AI in Education for Students: Acknowledging and referencing the use of AI

Acknowledging and referencing the use of AI

Do I need to acknowledge or reference the use of generative AI?

Generally speaking, if you are using generative AI for learning, you are unlikely to need to acknowledge it. If you are using it to create material for submission (for example, as part of an assessment), you will most likely need to acknowledge and/or reference it.

Most importantly, follow the guidance of your teacher. The flowchart below may help you to figure out what you need to do.

Referencing or acknowledging?

We refer to 'referencing' below as a way to bring content generated by generative AI into your work for submission, in a similar way you would reference an idea or text from a scholarly source.

We refer to 'acknowledging' below as a way to describe how you have used generative AI in the process of creating a work for submission.


Principles for referencing generative AI

Currently, there are few guidelines around the rules of referencing/citing use of Generative AI. APA 7th has guidelines around referencing generative AI. (American Psychological Association, 2023). Generally, the guidelines in acknowledging the use of generative AI in the APA 7th Style Blog is a good start.

Before you consider referencing generative AI, think about whether it is actually appropriate to do so. Generative AI is not a reliable or reproducible source of information, unlike a journal article or even webpage. Another person cannot obtain the same completion you did, even if they use the same prompt.

How to reference direct quotes taken from AI-generated text

When including a short piece of AI-generated text

In the text itself, include the AI-generated text within quotation marks and include information about how this was derived. Include an in-text citation to the 'author' of the tool (the company that made the tool). For example:

When prompted with “Is the left brain right brain divide real or a metaphor?” the ChatGPT-generated text indicated that although the two brain hemispheres are somewhat specialised, “the notation that people can be characterised as ‘left-brained’ or ‘right-brained’ is considered to be an oversimplification and a popular myth” (OpenAI, 2023).

In your reference list, expand on the citation to include the 'author' of the tool, the year, the name of the tool, its version, and the URL. For example:

OpenAI. (2023). ChatGPT (Mar 14 version) [Large language model].


When including a longer piece of AI-generated text

When a longer response is used, this may also be included as part of an appendix. The APA style blog indicates that this should be referred to in-text if being used, as seen in the example below:

When given a follow-up prompt of “What is a more accurate representation?” the ChatGPT-generated text indicated that “different brain regions work together to support various cognitive processes” and “the functional specialisation of different regions can change in response to experience and environmental factors” (OpenAI, 2023; see Appendix A for the full transcript).

The reference in the reference list would be the same as before:

OpenAI. (2023). ChatGPT (Mar 14 version) [Large language model].


Important considerations around referencing direct quotes

  1. Include a comment that you have used a generative AI tool in text.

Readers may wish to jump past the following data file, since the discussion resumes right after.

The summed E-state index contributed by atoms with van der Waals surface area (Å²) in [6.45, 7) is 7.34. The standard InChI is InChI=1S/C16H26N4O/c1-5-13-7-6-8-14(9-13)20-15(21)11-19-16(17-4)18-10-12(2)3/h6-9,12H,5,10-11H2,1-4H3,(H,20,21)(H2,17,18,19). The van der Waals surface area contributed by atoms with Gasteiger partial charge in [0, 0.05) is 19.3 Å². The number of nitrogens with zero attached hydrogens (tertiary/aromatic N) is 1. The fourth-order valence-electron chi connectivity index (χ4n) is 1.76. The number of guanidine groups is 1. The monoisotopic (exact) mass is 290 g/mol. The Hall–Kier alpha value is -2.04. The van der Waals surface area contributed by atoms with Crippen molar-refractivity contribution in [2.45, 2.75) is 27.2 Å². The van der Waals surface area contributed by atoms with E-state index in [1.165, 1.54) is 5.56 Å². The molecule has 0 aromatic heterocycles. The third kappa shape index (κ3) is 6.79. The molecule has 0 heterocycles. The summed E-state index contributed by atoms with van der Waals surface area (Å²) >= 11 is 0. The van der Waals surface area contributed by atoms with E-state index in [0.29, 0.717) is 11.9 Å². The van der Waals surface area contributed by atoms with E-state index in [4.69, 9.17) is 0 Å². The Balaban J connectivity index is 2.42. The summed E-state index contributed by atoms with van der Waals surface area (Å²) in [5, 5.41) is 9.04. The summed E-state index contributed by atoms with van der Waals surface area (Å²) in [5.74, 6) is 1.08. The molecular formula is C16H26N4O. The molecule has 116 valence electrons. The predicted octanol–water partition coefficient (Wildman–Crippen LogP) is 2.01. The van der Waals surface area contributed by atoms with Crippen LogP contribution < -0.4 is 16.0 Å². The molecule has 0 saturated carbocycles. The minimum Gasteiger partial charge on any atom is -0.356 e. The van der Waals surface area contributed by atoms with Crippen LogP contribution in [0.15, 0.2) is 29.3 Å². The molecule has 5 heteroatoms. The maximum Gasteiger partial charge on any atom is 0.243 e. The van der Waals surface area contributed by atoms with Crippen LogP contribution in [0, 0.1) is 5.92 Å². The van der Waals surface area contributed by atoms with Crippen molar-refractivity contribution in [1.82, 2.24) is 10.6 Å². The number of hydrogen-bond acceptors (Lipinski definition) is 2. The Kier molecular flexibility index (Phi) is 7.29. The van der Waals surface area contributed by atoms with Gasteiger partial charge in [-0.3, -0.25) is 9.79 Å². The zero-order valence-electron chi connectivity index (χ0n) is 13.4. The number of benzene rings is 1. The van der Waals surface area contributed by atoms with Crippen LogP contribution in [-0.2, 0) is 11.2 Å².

2. Specify what prompt you have used in quotation marks
  3. Indicate what the response was in quotation marks
  4. Reference the communicator (which is the company or creator of the Generative AI tool. In this case: (OpenAI, 2023) follows (communicator, year) or when written in narration, OpenAI (2023) follows communicator (year). 
  5. Be mindful of all considerations and limitations of generative AI


How to reference paraphrased information obtained from a generated text

  • There is currently no known specific guidance around this.
  • Normal referencing guidelines will apply. This includes including the communicator, year; as part of the in-text citation and reference list. 
  • If you have specifically studied through the sources provided in the output of a generative AI tool, then those sources can be referenced directly.
  • If you did not thoroughly study the sources provided, or the sources were not provided by generative AI, then the above guidelines of including the prompt used, an in-text citation of communicator, year and a reference entry is generally required. 
  • Be mindful of all limitations and considerations of using generative AI.

Using APA 7th style blog. on referencing Generative AI and referencing manual the following referencing example on a paraphrased written task may be acceptable:

Specific parts of the neural system may function cohesively to support an overarching activity (Cheung, Bartlett, Armour, Laba, Saini, 2023), however these parts can adapt to various factors that may emanate from the external influences. (OpenAI, 2023)

In the reference list for the above example:

Cheung, J. M. Y., Bartlett, D. J., Armour, C. L., Laba, T. L., & Saini, B. (2018). To drug or not to drug: A qualitative study of patients’ decision-making processes for managing insomnia. Behavioral Sleep Medicine16(1), 1-26.

OpenAI. (2023). ChatGPT (Mar 14 version) [Large language model].


For generative AI tools that have generated non-written information including digital media, code, mathematical solutions


Follow the VU Library Guide on Referencing APA Generative AI


Further Information

For any further enquiries on referencing beyond what is supported by your coordinator and the referencing manual, please refer to the VU Library APA Guide on referencing,

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